SmileDirectClub just sued NBC for $2.8 billion, claiming reports about its teeth-straightening products were defamatory
SmileDirectClubis suing Comcast's NBCUniversal for roughly $2.8 billion, claiming its reports about the company's teeth-straightening products were defamatory, The Wall Street Journal reported Monday.
- The lawsuit alleges that reporting earlier this year by
NBC Newsdescribing customers' complaints was "willfully and knowingly" false and misleading, according to a press release.
- SmileDirectClub said its value plummeted by $950 million following the reports.
- "We stand by our reporting and believe this is a meritless claim," NBC
Newstold The Wall Street Journal.
- Visit Business Insider's homepage for more stories.
Teeth-straightening startup SmileDirectClub filed a lawsuit Monday against
SmileDirectClub claims that NBC, which is owned by Comcast, intentionally made inaccurate claims about the company's products in stories earlier this year that described customers' complaints about its products and featured an orthodontics professor warning about teledentistry.
NBC "willfully and knowingly published dozens of false and misleading statements about SDC," the suit alleges, claiming NBC knew "that their actions would cause significant economic and reputational harm to the company."
SmileDirectClub claimed its public valuation dropped by $950 million following the NBC reports.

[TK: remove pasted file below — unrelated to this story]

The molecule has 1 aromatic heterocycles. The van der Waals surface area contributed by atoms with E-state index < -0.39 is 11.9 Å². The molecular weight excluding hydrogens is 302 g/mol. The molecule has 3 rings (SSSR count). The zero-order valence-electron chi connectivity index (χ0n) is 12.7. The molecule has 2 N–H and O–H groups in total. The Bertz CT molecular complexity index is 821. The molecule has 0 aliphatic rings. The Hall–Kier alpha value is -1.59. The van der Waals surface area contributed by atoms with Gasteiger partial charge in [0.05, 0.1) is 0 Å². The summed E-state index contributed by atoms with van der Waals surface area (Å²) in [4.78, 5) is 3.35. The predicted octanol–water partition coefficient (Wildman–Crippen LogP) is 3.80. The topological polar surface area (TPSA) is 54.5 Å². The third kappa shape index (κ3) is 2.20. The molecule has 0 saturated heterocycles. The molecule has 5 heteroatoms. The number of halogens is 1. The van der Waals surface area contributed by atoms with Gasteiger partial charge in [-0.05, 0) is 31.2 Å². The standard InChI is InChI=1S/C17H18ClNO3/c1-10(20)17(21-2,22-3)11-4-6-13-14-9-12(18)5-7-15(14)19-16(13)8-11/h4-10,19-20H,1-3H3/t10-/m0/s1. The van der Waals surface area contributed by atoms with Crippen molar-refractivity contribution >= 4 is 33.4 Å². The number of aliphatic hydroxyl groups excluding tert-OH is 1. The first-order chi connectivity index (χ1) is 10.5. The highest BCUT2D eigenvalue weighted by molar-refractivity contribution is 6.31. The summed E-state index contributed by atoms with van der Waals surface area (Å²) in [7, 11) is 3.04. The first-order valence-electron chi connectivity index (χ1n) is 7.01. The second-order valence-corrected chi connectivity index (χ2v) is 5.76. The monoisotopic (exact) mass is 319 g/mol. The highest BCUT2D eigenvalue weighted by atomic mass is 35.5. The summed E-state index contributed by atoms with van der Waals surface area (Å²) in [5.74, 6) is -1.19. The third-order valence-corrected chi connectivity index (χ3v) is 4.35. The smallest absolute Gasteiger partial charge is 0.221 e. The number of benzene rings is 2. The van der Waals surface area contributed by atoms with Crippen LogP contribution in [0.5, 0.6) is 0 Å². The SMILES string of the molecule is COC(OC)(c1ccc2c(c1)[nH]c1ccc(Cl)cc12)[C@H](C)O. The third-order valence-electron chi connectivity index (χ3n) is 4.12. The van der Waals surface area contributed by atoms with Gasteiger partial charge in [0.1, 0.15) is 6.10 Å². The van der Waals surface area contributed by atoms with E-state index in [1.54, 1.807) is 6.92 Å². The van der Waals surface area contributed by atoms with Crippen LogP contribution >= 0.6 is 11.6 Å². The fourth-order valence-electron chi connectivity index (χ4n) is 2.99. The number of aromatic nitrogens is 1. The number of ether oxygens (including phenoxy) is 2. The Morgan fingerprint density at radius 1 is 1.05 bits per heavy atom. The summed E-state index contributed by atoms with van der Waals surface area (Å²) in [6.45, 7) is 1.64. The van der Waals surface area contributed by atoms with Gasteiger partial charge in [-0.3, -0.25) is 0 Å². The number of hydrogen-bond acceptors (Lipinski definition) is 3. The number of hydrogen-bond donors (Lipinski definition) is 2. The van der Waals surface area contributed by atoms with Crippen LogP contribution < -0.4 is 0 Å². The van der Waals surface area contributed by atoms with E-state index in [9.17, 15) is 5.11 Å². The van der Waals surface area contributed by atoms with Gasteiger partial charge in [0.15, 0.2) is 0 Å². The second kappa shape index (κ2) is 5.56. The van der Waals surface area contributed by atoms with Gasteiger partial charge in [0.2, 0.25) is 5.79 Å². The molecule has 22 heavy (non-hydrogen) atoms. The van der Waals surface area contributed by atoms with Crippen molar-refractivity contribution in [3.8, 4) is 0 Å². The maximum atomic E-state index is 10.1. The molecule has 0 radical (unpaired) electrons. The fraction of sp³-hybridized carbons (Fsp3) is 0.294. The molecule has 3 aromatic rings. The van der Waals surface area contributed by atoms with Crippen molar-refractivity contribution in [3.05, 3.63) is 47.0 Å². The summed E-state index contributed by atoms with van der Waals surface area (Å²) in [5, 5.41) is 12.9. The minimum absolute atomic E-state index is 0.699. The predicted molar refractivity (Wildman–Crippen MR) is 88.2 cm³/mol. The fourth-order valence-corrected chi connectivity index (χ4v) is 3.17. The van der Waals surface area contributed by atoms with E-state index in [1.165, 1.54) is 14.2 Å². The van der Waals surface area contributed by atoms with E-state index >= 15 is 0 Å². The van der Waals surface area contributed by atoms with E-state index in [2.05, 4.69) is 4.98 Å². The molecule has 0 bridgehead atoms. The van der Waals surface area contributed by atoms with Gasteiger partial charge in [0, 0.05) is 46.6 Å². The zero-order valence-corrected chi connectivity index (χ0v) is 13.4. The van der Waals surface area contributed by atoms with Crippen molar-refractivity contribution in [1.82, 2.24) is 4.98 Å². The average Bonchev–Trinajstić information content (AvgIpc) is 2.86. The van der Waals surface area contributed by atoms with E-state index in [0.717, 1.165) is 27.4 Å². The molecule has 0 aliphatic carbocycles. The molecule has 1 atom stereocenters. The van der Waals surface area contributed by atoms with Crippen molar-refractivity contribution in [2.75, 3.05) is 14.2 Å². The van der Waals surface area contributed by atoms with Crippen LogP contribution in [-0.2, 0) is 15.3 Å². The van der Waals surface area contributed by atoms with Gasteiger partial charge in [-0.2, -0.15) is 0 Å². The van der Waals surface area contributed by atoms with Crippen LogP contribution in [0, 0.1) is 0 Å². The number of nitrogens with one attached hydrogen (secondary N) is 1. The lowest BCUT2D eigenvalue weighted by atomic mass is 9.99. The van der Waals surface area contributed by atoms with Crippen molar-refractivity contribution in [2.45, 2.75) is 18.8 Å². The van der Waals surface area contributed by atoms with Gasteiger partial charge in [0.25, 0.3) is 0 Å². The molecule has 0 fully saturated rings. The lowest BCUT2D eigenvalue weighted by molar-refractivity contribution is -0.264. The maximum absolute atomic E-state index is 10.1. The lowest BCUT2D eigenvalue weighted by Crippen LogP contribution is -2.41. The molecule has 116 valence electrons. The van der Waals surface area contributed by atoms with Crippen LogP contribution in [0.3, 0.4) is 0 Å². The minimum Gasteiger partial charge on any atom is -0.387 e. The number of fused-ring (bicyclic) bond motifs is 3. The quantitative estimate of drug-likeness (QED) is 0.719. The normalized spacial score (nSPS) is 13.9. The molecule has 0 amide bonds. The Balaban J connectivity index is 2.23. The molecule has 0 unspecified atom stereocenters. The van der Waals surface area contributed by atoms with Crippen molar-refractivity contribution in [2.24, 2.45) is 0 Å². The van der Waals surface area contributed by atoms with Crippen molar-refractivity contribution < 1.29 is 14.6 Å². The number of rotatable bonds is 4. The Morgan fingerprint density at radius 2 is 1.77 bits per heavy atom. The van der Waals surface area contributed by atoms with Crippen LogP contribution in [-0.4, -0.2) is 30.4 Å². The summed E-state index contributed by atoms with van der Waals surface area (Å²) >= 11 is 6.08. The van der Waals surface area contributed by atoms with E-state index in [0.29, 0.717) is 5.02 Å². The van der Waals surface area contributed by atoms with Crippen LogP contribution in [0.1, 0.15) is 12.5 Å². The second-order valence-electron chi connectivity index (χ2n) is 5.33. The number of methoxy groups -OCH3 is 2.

"SDC brought this lawsuit for its employees and officers, for its affiliated doctors, for its shareholders, and to recover from the damage NBC caused to its business and reputation," SmileDirectClub attorney J. Erik Connolly told Business Insider in a statement.
"SDC respects the role that the
"We stand by our reporting and believe this is a meritless claim," NBC News told The Wall Street Journal.
SmileDirectClub sells clear teeth aligners directly to consumers as well as through dentists and orthodontists, and had been a highly touted startup that was privately valued as high as $8.9 billion, according to PitchBook, before tanking when it went public in September 2019.
The company has continued to struggle financially this year, missing analyst expectations last quarter due to back-office expenses and inefficient manufacturing operations.Read the original article on Business Insider
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